Mon | Sep 26, 2022

Constitutional assembly removes chief prosecutor

Published:Saturday | August 5, 2017 | 12:00 AM
Venezuelan General Prosecutor Luisa Ortega Diaz speaks to the media outside her office after security forces surrounded the entrance, in Caracas, Venezuela, yesterday.


A newly installed constitutional assembly ousted Venezuela's defiant chief prosecutor yesterday, a sign that President Nicolas Maduro's embattled government intends to move swiftly against critics and consolidate power amid a fast-moving political crisis.

Cries of "traitor" and "justice has arrived" erupted from the 545 pro-government delegates during the unanimous vote to remove Luisa Ortega from her post as the nation's top law enforcement official and replace her with a staunch government supporter.

They said they were acting in response to a ruling by the government-stacked Supreme Court, which had also been considering a request to sanction Ortega.

Earlier yesterday, Ortega, a long time loyalist who broke with the socialist government in April, said she was pushed and barred from entering her office by dozens of national guardsmen in riot gear who took control of the entrance to the building.

She alleged that authorities were desperate to get their hands on sensitive dossiers containing information on dirty dealings by high-level officials, including details about millions of dollars in bribes paid by Brazilian construction giant Odebrecht.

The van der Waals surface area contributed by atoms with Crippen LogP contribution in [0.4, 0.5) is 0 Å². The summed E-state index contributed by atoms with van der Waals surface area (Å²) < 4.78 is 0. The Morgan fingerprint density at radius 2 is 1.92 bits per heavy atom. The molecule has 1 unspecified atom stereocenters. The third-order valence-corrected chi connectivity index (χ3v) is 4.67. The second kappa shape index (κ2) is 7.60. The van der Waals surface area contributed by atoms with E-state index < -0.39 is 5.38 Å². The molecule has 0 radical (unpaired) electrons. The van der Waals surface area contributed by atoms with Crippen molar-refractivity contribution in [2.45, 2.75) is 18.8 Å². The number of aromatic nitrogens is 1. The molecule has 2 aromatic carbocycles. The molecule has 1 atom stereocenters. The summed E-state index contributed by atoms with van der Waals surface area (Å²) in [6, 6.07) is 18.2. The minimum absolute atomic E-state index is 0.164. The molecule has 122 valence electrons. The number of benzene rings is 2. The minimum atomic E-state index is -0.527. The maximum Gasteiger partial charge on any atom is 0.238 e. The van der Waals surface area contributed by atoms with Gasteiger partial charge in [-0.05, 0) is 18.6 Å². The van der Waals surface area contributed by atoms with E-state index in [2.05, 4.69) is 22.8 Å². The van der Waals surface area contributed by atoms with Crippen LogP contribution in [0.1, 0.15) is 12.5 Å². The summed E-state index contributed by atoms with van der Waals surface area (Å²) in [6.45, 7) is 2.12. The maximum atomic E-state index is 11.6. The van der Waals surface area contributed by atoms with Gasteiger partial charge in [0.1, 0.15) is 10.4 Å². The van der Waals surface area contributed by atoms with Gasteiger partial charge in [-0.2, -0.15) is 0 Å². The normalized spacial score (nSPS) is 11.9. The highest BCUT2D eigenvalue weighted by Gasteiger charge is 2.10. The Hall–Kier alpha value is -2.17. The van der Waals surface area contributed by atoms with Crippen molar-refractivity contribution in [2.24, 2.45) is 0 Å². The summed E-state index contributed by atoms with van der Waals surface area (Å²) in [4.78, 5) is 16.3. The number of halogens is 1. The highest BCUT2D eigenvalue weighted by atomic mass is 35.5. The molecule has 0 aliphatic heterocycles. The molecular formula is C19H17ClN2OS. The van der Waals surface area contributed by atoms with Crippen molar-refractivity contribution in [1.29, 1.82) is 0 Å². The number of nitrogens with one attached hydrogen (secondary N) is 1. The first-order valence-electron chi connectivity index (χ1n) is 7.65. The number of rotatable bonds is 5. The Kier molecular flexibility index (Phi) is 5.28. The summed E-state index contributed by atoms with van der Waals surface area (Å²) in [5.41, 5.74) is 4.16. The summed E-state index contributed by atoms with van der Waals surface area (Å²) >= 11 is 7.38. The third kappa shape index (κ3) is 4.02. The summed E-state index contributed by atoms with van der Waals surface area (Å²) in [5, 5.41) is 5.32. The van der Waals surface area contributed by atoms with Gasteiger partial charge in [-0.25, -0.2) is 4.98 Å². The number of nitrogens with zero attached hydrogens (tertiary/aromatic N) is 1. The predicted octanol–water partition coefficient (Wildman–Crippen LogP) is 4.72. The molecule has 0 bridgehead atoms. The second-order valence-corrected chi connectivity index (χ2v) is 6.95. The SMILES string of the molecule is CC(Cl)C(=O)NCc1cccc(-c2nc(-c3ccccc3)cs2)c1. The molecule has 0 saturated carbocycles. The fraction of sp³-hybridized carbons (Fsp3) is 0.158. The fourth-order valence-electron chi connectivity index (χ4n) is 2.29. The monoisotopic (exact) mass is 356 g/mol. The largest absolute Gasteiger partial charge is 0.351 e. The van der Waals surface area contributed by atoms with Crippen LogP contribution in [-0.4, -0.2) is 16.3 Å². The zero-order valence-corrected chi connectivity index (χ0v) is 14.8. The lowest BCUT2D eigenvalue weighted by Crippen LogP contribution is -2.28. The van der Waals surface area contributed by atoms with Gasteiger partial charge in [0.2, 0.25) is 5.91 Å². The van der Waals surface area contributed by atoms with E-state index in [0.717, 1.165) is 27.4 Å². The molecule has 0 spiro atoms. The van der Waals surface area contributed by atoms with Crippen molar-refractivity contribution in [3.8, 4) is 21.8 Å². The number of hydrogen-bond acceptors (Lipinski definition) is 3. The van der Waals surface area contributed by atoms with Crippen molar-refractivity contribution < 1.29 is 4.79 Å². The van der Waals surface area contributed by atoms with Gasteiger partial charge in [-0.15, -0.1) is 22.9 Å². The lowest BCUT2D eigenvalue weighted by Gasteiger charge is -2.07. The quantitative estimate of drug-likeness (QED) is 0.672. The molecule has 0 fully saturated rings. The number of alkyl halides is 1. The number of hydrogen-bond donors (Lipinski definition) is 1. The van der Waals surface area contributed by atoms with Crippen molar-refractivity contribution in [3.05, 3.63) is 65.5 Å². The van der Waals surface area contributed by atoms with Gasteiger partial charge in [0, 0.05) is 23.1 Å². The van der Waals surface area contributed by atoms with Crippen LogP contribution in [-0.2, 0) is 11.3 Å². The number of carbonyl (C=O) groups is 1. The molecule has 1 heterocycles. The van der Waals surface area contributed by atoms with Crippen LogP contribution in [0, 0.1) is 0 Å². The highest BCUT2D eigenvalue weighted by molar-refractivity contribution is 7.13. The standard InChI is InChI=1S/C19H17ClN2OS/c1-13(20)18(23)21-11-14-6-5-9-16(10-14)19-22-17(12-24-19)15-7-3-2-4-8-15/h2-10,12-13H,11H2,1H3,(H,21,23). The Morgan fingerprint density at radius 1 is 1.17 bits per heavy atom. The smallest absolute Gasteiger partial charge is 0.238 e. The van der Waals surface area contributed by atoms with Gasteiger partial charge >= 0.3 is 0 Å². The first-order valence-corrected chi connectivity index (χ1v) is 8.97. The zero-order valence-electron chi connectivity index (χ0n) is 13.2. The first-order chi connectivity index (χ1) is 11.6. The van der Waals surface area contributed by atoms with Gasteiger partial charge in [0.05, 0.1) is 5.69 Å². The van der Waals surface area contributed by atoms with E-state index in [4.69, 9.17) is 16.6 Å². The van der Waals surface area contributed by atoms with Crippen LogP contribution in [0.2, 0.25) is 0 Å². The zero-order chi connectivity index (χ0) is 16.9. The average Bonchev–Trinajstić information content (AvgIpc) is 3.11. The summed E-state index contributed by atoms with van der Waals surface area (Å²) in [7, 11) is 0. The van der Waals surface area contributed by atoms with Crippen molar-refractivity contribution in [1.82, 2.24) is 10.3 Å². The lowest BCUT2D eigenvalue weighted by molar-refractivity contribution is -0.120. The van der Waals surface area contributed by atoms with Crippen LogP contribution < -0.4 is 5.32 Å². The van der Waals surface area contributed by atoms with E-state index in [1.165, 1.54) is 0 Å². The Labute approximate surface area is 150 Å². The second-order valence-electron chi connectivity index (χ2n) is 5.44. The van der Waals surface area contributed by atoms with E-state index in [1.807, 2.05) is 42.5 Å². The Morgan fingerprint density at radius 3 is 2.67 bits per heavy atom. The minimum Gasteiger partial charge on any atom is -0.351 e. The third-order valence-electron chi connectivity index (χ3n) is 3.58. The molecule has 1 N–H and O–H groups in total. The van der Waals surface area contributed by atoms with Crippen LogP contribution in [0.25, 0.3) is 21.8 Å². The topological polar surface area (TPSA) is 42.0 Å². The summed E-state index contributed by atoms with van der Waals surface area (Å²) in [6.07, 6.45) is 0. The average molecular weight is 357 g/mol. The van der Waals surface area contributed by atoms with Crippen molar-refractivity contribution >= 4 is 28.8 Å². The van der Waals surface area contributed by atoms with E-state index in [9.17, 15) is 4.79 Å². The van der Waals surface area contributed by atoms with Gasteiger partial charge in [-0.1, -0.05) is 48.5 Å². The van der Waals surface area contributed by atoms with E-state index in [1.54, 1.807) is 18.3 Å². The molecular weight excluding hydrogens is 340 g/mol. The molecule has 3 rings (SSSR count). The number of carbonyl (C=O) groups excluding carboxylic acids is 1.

"Do you know what they want to achieve with this? They want to hide the corruption and violation of human rights taking place in Venezuela that I will continue to denounce," Ortega told journalists outside the building.

Assembly delegates voted to replace her with Tarek William Saab, who was recently sanctioned by the Trump administration for failing to protect protesters from abuses in his role as the nation's top human rights official.

Members of the all-powerful constitutional assembly had pledged in their first meeting to move quickly against Maduro's opponents.

The constitutional assembly was seated despite strong criticism from the United States, other countries and the Venezuelan opposition, which fear the it will be a tool for imposing dictatorship.

"This is what the constitutional assembly will bring: more repression," opposition lawmaker Miguel Pizarro said.